Hannemann RE, Dewitt DP, Hanley EJ, Schreiner RL, Bonderman P
Determination of serum bilirubin by skin reflectance: effect of
pigmentation
Pediatr Res 13 (12): 1326-1329 (Dec 1979)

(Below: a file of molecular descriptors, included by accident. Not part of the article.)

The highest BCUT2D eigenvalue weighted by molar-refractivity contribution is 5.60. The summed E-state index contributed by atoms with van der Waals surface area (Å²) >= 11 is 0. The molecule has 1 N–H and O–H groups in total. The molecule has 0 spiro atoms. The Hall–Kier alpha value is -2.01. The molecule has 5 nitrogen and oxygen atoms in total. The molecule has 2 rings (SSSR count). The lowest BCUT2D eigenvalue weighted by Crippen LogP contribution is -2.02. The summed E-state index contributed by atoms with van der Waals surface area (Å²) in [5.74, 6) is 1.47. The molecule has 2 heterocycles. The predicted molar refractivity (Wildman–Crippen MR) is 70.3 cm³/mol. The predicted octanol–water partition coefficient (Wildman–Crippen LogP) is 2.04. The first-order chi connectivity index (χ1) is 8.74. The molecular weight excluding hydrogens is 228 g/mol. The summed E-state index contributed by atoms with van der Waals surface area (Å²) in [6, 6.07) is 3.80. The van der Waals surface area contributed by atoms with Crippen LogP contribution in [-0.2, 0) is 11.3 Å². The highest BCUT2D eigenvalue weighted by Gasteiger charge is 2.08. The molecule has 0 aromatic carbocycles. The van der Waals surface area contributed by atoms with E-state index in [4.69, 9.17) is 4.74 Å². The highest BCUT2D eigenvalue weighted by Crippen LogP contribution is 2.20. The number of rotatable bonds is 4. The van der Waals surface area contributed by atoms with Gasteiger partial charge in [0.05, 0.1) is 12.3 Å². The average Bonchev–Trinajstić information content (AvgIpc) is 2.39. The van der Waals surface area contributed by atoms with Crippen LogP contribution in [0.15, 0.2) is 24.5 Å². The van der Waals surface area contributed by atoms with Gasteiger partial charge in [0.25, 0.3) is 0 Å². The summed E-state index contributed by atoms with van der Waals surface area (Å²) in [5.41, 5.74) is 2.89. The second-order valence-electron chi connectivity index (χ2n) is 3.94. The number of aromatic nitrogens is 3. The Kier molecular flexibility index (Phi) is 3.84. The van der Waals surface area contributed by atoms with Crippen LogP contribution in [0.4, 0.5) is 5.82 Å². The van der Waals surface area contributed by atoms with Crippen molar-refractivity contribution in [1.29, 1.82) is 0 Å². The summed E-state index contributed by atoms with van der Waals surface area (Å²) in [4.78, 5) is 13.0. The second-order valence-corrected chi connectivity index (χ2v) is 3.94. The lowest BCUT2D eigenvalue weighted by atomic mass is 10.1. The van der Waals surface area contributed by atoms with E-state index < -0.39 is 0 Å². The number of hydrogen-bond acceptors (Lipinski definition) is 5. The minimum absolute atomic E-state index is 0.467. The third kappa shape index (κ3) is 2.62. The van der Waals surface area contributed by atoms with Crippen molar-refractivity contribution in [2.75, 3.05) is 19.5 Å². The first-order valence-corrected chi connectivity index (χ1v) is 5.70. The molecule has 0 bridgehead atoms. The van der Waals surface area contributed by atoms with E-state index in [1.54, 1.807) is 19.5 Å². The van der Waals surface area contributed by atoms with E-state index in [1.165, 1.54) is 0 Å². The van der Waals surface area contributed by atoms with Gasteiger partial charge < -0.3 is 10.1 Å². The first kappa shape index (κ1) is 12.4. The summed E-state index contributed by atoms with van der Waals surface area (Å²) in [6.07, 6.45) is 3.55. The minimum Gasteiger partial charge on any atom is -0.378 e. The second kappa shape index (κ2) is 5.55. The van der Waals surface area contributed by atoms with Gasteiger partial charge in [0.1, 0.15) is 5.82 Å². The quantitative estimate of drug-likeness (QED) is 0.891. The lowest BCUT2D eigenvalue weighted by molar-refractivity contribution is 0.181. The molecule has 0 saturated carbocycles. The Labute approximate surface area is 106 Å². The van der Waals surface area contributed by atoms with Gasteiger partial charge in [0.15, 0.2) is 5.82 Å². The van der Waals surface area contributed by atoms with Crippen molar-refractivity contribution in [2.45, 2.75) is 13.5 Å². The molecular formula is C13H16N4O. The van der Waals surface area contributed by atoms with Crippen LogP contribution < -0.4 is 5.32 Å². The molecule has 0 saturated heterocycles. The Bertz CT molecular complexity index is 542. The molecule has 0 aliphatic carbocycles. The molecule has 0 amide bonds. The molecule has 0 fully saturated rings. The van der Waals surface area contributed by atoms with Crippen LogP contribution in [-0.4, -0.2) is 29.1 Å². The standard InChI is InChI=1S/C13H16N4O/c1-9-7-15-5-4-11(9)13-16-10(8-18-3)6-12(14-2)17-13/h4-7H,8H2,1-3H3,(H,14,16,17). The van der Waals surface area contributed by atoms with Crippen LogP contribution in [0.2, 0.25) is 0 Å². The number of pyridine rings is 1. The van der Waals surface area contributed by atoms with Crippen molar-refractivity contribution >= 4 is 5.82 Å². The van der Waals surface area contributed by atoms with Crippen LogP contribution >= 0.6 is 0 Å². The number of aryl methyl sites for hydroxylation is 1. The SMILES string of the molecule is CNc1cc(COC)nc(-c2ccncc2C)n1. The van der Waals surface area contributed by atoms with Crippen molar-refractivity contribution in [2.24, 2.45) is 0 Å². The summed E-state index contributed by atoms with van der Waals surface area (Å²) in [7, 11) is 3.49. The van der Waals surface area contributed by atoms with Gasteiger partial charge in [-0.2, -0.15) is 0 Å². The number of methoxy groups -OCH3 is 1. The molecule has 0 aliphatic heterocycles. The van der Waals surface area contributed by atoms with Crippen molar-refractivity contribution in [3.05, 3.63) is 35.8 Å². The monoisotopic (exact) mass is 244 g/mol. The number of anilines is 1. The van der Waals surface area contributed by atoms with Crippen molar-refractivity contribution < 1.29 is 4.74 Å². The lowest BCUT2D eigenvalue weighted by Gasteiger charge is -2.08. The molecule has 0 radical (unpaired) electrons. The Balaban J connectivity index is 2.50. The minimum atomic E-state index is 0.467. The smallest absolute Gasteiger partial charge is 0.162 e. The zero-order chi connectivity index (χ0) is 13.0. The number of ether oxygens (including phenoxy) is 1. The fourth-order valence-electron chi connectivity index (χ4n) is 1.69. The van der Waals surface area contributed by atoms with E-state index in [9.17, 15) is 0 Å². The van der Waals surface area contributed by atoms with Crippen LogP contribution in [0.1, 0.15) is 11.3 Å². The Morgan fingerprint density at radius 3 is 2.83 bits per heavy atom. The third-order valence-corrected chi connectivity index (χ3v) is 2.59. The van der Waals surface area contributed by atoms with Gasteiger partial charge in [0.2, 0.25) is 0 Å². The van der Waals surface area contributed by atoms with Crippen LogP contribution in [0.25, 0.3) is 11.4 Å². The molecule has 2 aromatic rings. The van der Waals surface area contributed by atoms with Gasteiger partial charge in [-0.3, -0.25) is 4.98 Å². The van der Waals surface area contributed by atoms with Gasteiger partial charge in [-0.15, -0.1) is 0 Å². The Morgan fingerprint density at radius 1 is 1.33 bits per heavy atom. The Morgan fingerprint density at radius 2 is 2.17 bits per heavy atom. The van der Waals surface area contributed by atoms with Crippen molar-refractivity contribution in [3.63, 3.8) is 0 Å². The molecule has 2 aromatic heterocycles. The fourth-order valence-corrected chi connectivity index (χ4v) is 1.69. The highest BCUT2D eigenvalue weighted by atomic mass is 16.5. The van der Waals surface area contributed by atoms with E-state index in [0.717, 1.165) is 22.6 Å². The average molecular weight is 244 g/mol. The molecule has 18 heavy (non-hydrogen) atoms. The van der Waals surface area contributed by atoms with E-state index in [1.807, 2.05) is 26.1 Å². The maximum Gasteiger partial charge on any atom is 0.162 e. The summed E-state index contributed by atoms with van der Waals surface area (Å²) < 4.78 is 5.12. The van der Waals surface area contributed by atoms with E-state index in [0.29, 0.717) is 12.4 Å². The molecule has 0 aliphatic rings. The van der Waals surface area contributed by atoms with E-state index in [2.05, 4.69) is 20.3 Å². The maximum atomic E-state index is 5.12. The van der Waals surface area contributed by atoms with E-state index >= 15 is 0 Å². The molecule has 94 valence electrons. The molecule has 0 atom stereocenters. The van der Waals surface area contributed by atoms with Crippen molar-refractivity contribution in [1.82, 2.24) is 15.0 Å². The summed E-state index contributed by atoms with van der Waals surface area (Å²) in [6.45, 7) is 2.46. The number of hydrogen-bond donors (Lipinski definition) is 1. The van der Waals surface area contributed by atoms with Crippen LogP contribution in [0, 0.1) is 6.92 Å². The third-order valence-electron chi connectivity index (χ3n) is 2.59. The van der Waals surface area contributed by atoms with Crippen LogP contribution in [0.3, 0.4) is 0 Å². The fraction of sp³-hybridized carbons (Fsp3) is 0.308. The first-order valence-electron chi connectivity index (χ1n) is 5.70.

A noninvasive optical technique by which serum bilrubin can be estimated from skin spectral reflectance measurements has been further investigated. The original work on 30 healthy, full-term white infants and an independent study on 14 white and 30 black infants demonstrate that the method has potential not only for clinical use, but also for the study of the transport of bilrubin to, from and within the skin. The objectives of the present study are to evaluate the method on a larger sample population with special attention to natural skin pigmentation effects and the development of a physical model of the tissue to explain the relationship between serum bilrubin concentration and skin reflectance. Reflectance spectra (380-800 nm) and concurrent serum bilirubin measurements were taken on a sample population of 58 white and 45 full-term black infants (1-3 days of age). Multiple linear regression analysis, comprised of six wavelengths gave a correlation coefficient, r = 0.831 for the white infant group. For the black infant group, a five wavelength analysis provided r = 0.877 with the standard error of estimate being +/- 1.46 mg/100 ml for both groups. The model for establishing a physical basis for the relationship shows that a transformed, normalized Kubelka-Monk function xi (460, 510, 420) is linearly related to serum bilrubin concentration. This function is determined from the spectral reflectance values at three wavelengths, 420, 460, and 510 nm. The wavelength combination is such that effects due to hemoglobin and melanin pigments are minimized. Regression analysis showed that r = 0.778 and r = 0.865 for the white and black infant groups, respectively, with standard error of estimates being +/- 1.4 mg/100 ml for both groups. Routine determinations of total serum bilrubin by laboratory methods have standard errors of estimate ranging from +/- 1 to 1.5 mg/100 ml. Thus, the method herein described shows that the relationship between skin reflectance and serum bilrubin in full-term infants is close to the acceptable limits for clinical use. Furthermore, this work shows that skin pigmentation does not obscure this relationship.









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